• Search Google Scholar
    • Export Citation
  • 17

    Stringer JL, Marks LM, White AC Jr, Robinson P, 2003. Epileptogenic activity of granulomas associated with murine cysticercosis. Exp Neurol 183 :532–536.

    • Search Google Scholar
    • Export Citation
  • 18

    Robinson P, White AC, Lewis DE, et al., 2002. Sequential expression of the neuropeptides substance P and somatostatin in granulomas associated with murine cysticercosis. Infect Immun 70 :4534–4538.

    • Search Google Scholar
    • Export Citation
  • 19

    Shelburne SA, Visnegarwala F, Darcourt J, et al., 2005. Incidence and risk factors for immune reconstitution inflammatory syndrome during highly active antiretroviral therapy. AIDS 19 :399–406.

    • Search Google Scholar
    • Export Citation
  • 20

    Lipman M, Breen R, 2006. Immune reconstitution inflammatory syndrome in HIV. Curr Opin Infect Dis 19 :20–25.

  • 21

    Sailer M, Soelder B, Allerberger F, et al., 1997. Alveolar echinococcosis of the liver in a six-year-old girl with acquired immunodeficiency syndrome. J Pediatr 130 :320–323.

    • Search Google Scholar
    • Export Citation
  • 22

    Venkataramana A, Pardo CA, McAuthur JC, et al., 2006. Immune reconstitution inflammatory syndrome in the CNS of HIV-infected patients. Neurology 67 :383–388.

    • Search Google Scholar
    • Export Citation
  • 23

    Jessurun J, Barron-Rodriguez LP, Fernandez-Tinaco G, Hernandez-Avila M, 1992. The prevalence of invasive amebiasis is not increased in patients with AIDS. AIDS 6 :307–309.

    • Search Google Scholar
    • Export Citation
  • 24

    Chianura L, Sberna M, Moioli C, et al., 2006. Neurocysticercosis and human immunodeficiency virus infection: a case report. J Travel Med 13 :376–380.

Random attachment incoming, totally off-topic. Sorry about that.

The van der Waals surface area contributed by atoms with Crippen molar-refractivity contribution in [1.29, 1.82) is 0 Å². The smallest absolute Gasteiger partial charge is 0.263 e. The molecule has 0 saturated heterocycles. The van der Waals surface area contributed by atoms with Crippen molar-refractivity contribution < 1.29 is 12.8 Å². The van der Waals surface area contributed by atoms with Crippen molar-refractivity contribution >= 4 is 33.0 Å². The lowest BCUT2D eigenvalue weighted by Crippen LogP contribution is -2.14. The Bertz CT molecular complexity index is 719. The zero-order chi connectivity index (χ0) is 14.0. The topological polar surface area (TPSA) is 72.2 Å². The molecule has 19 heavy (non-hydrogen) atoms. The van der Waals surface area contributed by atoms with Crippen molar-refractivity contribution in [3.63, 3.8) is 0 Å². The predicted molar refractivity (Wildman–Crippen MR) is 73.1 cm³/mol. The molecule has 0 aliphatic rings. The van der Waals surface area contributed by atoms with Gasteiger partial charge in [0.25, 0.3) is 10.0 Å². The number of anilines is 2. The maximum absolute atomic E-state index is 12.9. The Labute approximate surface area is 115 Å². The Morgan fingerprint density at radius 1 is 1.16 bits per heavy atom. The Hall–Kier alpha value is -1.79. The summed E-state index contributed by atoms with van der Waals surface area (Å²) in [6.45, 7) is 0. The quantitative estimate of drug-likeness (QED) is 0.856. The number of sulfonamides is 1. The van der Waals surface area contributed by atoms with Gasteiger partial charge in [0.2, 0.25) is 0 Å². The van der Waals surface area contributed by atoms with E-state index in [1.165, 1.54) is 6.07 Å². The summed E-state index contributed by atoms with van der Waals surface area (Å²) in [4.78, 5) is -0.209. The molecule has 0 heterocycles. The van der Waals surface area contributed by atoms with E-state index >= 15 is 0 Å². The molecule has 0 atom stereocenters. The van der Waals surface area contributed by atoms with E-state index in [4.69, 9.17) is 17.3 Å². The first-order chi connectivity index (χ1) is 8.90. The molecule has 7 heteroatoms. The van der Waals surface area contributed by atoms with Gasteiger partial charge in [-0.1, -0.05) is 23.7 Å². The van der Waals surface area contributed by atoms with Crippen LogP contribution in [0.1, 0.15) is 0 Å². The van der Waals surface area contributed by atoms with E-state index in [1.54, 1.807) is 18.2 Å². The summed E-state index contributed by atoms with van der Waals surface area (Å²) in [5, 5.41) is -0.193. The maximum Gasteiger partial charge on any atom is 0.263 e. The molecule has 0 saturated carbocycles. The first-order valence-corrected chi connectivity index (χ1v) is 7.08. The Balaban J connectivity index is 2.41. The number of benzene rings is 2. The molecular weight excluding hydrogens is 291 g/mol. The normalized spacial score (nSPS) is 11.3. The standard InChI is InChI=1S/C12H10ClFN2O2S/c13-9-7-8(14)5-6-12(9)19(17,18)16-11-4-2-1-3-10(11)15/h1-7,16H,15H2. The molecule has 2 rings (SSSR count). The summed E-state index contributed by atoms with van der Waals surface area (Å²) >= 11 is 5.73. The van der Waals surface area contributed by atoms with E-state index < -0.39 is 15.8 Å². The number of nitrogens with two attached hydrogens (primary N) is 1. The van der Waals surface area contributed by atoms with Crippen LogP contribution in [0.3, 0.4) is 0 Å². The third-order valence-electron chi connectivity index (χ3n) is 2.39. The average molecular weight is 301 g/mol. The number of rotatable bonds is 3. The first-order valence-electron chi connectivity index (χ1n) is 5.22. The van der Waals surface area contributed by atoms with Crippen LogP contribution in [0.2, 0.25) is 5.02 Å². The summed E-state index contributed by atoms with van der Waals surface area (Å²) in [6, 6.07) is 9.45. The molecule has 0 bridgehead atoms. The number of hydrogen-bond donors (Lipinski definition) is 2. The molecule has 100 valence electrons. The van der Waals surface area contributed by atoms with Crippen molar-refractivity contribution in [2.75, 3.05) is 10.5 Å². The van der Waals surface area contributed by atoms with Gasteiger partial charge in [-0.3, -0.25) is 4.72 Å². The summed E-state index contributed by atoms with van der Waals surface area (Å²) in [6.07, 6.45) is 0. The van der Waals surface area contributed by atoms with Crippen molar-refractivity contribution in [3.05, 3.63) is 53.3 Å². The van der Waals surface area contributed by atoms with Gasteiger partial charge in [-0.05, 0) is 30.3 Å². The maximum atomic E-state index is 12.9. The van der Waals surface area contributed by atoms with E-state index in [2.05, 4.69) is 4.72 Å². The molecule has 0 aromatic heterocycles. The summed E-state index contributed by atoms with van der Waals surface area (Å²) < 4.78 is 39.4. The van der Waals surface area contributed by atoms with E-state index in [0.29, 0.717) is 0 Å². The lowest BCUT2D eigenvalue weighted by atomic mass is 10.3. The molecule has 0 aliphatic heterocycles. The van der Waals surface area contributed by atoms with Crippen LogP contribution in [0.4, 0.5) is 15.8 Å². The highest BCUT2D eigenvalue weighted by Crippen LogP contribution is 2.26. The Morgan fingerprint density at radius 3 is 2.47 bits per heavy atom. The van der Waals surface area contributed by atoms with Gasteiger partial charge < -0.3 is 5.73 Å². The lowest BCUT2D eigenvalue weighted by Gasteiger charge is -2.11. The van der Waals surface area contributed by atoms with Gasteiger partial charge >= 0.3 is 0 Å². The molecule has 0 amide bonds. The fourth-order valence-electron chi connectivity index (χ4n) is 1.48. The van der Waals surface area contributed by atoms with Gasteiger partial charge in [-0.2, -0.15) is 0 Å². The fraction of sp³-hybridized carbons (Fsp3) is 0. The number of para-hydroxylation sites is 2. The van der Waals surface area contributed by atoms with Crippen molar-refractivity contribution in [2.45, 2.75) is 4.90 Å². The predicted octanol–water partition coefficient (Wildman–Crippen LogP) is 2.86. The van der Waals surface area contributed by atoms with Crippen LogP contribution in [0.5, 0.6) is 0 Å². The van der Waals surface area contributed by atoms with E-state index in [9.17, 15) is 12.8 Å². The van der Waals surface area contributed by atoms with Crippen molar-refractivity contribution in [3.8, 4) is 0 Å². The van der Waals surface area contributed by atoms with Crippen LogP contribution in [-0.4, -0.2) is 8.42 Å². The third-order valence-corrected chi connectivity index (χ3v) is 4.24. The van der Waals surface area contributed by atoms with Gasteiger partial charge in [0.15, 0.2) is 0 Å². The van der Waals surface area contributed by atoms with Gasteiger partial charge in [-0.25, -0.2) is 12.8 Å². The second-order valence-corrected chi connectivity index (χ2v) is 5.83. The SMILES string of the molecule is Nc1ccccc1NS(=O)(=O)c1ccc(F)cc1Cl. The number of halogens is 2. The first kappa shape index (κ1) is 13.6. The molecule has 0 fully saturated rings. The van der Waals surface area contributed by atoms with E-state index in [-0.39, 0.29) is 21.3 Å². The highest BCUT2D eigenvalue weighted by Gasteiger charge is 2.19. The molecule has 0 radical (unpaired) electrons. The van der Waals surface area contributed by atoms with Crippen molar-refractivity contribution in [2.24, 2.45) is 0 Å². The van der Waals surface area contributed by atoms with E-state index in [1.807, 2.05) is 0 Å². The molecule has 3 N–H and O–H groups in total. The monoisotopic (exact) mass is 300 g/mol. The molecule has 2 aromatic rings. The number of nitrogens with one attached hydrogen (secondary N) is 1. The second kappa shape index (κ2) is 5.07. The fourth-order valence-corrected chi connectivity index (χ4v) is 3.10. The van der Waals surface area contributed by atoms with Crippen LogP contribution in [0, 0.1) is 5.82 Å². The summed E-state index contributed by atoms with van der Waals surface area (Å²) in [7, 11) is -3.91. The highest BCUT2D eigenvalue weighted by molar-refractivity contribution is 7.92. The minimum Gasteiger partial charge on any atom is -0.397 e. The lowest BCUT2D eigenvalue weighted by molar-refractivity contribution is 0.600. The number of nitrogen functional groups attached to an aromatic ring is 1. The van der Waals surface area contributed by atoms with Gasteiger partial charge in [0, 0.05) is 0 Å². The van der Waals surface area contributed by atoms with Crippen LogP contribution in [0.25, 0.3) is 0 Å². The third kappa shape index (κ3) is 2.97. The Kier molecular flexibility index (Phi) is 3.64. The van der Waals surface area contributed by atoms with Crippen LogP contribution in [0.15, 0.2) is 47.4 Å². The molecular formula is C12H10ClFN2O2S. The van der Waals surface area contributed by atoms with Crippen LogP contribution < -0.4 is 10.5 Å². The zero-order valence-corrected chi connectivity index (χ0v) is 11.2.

• Search Google Scholar
    • Export Citation
 
 
 
 
 
 
 
 
 
 
 
 
 
 
 
 
 
 
 

 

 

 

Neurocysticercosis in the HIV Era: A Case Report and Review of the Literature

View More View Less
  • 1 Department of Medicine, Section of Infectious Diseases, and Department of Pathology, Section of Neuropathology, Baylor College of Medicine, Houston, Texas; Department of Medicine, Section of Infectious Diseases, University of Texas Medical Branch at Galveston, Galveston, Texas
Restricted access

The prevalence of HIV is increasing in countries where neurocysticercosis is endemic. Co-infection rates are expected to rise; however, no systematic reviews of the subject are available. We performed a literature review of neurocysticercosis (NCC) occurring in HIV-infected patients and described the clinical and immunophenotypic characteristics of a NCC case presenting with probable immune reconstitution inflammatory syndrome. We identified 27 cases of NCC-HIV co-infection. The most frequent presentation (61%) was with multiple parenchymal lesions. Seven patients (30%) had other concomitant neurologic infections (e.g., tuberculosis, toxoplasmosis). Thirteen patients received cysticidal therapy, and 85% responded to therapy. Only three patients died (12%). Immunohistochemistry of brain tissue in our case revealed abundant CD3+, CD8+, and CD68+ cells. NCC should be included in the differential diagnosis of neurologic infections in HIV patients in endemic populations. Consideration of the patient’s immune status should alert the clinician to potential atypical presentations.

Save